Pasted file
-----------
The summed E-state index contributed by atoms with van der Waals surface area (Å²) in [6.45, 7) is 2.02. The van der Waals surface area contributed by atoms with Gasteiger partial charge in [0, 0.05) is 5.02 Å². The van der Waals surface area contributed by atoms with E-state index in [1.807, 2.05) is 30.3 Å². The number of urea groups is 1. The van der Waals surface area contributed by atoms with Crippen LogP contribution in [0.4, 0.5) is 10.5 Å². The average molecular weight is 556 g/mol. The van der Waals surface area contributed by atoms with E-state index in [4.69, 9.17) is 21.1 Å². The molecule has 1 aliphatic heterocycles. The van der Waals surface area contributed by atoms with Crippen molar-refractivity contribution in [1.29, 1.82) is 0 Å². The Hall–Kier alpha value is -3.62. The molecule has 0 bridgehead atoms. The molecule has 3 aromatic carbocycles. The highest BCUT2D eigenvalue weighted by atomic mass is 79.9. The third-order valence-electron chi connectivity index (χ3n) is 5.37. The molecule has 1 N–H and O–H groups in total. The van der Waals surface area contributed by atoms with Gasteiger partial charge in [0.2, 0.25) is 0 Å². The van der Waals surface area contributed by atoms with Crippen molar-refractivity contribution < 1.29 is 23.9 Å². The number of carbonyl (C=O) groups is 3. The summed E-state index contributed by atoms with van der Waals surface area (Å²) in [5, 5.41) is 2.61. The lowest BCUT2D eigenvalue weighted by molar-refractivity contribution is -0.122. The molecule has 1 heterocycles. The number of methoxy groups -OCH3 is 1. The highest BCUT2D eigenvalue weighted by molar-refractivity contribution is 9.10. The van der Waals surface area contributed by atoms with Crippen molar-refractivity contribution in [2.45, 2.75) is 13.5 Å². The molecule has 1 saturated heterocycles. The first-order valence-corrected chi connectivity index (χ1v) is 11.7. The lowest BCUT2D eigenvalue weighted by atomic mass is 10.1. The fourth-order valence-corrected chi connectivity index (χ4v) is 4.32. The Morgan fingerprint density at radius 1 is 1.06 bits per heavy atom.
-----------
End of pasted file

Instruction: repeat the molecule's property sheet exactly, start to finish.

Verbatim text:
The summed E-state index contributed by atoms with van der Waals surface area (Å²) in [6.45, 7) is 2.02. The van der Waals surface area contributed by atoms with Gasteiger partial charge in [0, 0.05) is 5.02 Å². The van der Waals surface area contributed by atoms with E-state index in [1.807, 2.05) is 30.3 Å². The number of urea groups is 1. The van der Waals surface area contributed by atoms with Crippen LogP contribution in [0.4, 0.5) is 10.5 Å². The average molecular weight is 556 g/mol. The van der Waals surface area contributed by atoms with E-state index in [4.69, 9.17) is 21.1 Å². The molecule has 1 aliphatic heterocycles. The van der Waals surface area contributed by atoms with Crippen molar-refractivity contribution in [1.29, 1.82) is 0 Å². The Hall–Kier alpha value is -3.62. The molecule has 0 bridgehead atoms. The molecule has 3 aromatic carbocycles. The highest BCUT2D eigenvalue weighted by atomic mass is 79.9. The third-order valence-electron chi connectivity index (χ3n) is 5.37. The molecule has 1 N–H and O–H groups in total. The van der Waals surface area contributed by atoms with Gasteiger partial charge in [0.2, 0.25) is 0 Å². The van der Waals surface area contributed by atoms with Crippen molar-refractivity contribution < 1.29 is 23.9 Å². The number of carbonyl (C=O) groups is 3. The summed E-state index contributed by atoms with van der Waals surface area (Å²) in [5, 5.41) is 2.61. The lowest BCUT2D eigenvalue weighted by molar-refractivity contribution is -0.122. The molecule has 1 heterocycles. The number of methoxy groups -OCH3 is 1. The highest BCUT2D eigenvalue weighted by molar-refractivity contribution is 9.10. The van der Waals surface area contributed by atoms with Crippen molar-refractivity contribution in [2.45, 2.75) is 13.5 Å². The molecule has 1 saturated heterocycles. The first-order valence-corrected chi connectivity index (χ1v) is 11.7. The lowest BCUT2D eigenvalue weighted by atomic mass is 10.1. The fourth-order valence-corrected chi connectivity index (χ4v) is 4.32. The Morgan fingerprint density at radius 1 is 1.06 bits per heavy atom.